If you suspect a student in your class has dyslexia, you should take the time to build a comprehensive mosaic of the student as a literacy learner.  Compiling this information can help determine the best course of action for the student (e.g. do they need to receive Tier 2 intervention VS should they be referred to an educational psychologist for a formal assessment?)

In terms of dyslexia, you should aim to gather information on the student’s progress in the following areas in particular:

  • Phonological awareness
  • Letter-sound knowledge
  • Decoding skills
  • Fluency

Recommended assessments for gathering info on these key areas include the following (* = fee to purchase the assessment):


Phonological awareness assessments

Note: Click here to read my blog post about phonological awareness. This post includes suggested assessments.


Letter- sound knowledge assessment


Decoding assessments

A note about non-word / nonsense word tests: Because dyslexic students have a tendency to rely too heavily on context clues, the use of a non-word decoding assessments can be quite revealing. Non-word tests force students to use their letter-sound knowledge and blending skills to decode the target word. 


Fluency assessments


At the higher professional level:

Teachers cannot diagnose dyslexia. For students to be accurately diagnosed they need a comprehensive assessment to be carried out by a qualified educational psychologist or specialised speech pathologist.

Before students are referred to these health professionals, they should have received at least 6 months of appropriate intervention (e.g. small group intervention, tutoring etc). It’s also recommended that they have their vision and hearing tested (as this forms part of the assessment process.)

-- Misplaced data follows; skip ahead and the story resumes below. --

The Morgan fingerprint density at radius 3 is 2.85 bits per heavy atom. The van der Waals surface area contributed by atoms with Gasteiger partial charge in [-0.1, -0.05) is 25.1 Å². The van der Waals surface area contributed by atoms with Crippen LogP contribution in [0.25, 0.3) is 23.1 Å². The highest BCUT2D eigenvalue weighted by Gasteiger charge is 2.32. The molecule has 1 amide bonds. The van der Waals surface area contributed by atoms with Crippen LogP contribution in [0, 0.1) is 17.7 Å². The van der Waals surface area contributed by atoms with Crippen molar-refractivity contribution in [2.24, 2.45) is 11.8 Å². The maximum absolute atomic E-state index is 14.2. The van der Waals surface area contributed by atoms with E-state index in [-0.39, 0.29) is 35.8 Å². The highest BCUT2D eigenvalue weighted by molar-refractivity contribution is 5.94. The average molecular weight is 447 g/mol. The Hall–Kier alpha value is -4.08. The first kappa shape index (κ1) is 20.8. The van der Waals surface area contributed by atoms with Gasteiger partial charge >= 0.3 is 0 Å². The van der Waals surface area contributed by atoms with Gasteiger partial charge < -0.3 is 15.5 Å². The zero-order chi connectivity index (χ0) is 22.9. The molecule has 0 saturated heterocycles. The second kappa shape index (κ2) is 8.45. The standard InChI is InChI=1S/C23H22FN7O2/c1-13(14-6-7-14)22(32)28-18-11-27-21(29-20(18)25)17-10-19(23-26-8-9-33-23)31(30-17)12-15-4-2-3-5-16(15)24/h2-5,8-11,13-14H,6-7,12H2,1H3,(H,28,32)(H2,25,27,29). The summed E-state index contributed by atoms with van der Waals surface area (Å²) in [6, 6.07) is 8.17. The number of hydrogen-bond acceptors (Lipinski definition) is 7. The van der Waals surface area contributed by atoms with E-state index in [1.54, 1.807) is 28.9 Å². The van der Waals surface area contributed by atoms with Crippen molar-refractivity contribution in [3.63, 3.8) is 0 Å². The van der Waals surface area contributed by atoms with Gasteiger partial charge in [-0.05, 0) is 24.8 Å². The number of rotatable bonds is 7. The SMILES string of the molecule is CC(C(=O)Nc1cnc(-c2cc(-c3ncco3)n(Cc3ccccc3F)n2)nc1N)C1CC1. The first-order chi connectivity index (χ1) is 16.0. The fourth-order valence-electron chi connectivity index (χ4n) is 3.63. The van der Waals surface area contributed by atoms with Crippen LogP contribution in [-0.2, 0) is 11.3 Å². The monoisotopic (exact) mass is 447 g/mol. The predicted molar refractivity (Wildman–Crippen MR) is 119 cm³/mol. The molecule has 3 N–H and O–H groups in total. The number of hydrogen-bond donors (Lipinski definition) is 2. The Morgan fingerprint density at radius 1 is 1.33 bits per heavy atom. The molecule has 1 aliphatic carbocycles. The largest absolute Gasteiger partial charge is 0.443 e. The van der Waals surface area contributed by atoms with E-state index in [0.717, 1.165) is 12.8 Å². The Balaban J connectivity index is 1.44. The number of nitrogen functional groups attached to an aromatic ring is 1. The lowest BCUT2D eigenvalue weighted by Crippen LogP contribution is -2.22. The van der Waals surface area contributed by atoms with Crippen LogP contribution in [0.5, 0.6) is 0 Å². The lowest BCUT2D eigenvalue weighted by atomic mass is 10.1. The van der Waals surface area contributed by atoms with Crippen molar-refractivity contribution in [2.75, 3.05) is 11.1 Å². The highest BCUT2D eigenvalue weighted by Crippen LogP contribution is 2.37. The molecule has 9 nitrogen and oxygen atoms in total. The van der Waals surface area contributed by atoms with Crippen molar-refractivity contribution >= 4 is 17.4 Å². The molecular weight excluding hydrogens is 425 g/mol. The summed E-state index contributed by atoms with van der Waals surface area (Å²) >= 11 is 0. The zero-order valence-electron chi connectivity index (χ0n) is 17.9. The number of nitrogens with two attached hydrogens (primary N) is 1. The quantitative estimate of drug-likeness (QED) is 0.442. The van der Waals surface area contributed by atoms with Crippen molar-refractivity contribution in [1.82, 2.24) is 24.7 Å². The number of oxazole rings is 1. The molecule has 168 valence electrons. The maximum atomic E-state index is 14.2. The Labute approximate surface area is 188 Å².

Is an official diagnosis important?

Because the path to diagnosis can be long, slow and costly, teachers and parents often ask if it’s worth it. ‘Can’t we just save ourselves the trouble and assume they have dyslexia instead?’

“Due to their frustration with reading, a great number of dyslexic children are also at increased risk of academic and social problems. These children often have higher reading anxiety, lower positive well-being, and experience negative attitudes.” (Yang et al, 2022)

While there are a small number of potential downsides to an official diagnosis -such as being viewed as their label-, there are many positives:

  • Empowerment for the student- when they have a name for their problems and can learn more about it.
  • Increased self-esteem- the student will know with confidence that their language issues are not a result of low intelligence or laziness.
  • Accommodations on official exams and in the workplace.
  • Potential to be diagnosed with common coexisting disorders such as Dysgraphia, Dyscalculia and ADHD. Note: “Roughly 60% of those with dyslexia have at least one other diagnosis” (Darweesh et al., 2020). 


Dyslexia and ADHD